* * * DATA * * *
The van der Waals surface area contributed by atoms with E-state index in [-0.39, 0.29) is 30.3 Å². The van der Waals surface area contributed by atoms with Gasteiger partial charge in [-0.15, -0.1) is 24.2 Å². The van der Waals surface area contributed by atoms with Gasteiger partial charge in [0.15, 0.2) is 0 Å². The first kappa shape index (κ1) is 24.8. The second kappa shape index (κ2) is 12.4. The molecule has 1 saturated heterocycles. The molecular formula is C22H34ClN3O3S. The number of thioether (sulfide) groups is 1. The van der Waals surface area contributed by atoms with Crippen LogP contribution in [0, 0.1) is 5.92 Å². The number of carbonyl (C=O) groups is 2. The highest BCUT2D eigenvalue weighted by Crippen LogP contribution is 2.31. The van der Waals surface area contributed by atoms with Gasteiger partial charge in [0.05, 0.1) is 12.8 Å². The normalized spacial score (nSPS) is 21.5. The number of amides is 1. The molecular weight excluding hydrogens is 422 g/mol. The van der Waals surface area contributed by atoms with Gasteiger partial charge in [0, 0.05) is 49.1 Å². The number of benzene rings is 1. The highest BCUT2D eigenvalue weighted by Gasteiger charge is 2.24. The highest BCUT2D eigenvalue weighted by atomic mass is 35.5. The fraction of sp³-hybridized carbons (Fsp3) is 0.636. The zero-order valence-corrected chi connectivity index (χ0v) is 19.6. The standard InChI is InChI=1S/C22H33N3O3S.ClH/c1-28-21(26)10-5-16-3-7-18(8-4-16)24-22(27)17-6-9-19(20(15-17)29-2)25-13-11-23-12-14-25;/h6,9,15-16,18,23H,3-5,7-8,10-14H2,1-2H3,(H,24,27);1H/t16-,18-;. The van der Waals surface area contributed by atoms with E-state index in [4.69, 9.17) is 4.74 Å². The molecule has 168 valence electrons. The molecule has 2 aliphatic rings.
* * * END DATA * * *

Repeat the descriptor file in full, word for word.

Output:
The van der Waals surface area contributed by atoms with E-state index in [-0.39, 0.29) is 30.3 Å². The van der Waals surface area contributed by atoms with Gasteiger partial charge in [-0.15, -0.1) is 24.2 Å². The van der Waals surface area contributed by atoms with Gasteiger partial charge in [0.15, 0.2) is 0 Å². The first kappa shape index (κ1) is 24.8. The second kappa shape index (κ2) is 12.4. The molecule has 1 saturated heterocycles. The molecular formula is C22H34ClN3O3S. The number of thioether (sulfide) groups is 1. The van der Waals surface area contributed by atoms with Crippen LogP contribution in [0, 0.1) is 5.92 Å². The number of carbonyl (C=O) groups is 2. The highest BCUT2D eigenvalue weighted by Crippen LogP contribution is 2.31. The van der Waals surface area contributed by atoms with Gasteiger partial charge in [0.05, 0.1) is 12.8 Å². The normalized spacial score (nSPS) is 21.5. The number of amides is 1. The molecular weight excluding hydrogens is 422 g/mol. The van der Waals surface area contributed by atoms with Gasteiger partial charge in [0, 0.05) is 49.1 Å². The number of benzene rings is 1. The highest BCUT2D eigenvalue weighted by Gasteiger charge is 2.24. The highest BCUT2D eigenvalue weighted by atomic mass is 35.5. The fraction of sp³-hybridized carbons (Fsp3) is 0.636. The zero-order valence-corrected chi connectivity index (χ0v) is 19.6. The standard InChI is InChI=1S/C22H33N3O3S.ClH/c1-28-21(26)10-5-16-3-7-18(8-4-16)24-22(27)17-6-9-19(20(15-17)29-2)25-13-11-23-12-14-25;/h6,9,15-16,18,23H,3-5,7-8,10-14H2,1-2H3,(H,24,27);1H/t16-,18-;. The van der Waals surface area contributed by atoms with E-state index in [4.69, 9.17) is 4.74 Å². The molecule has 168 valence electrons. The molecule has 2 aliphatic rings.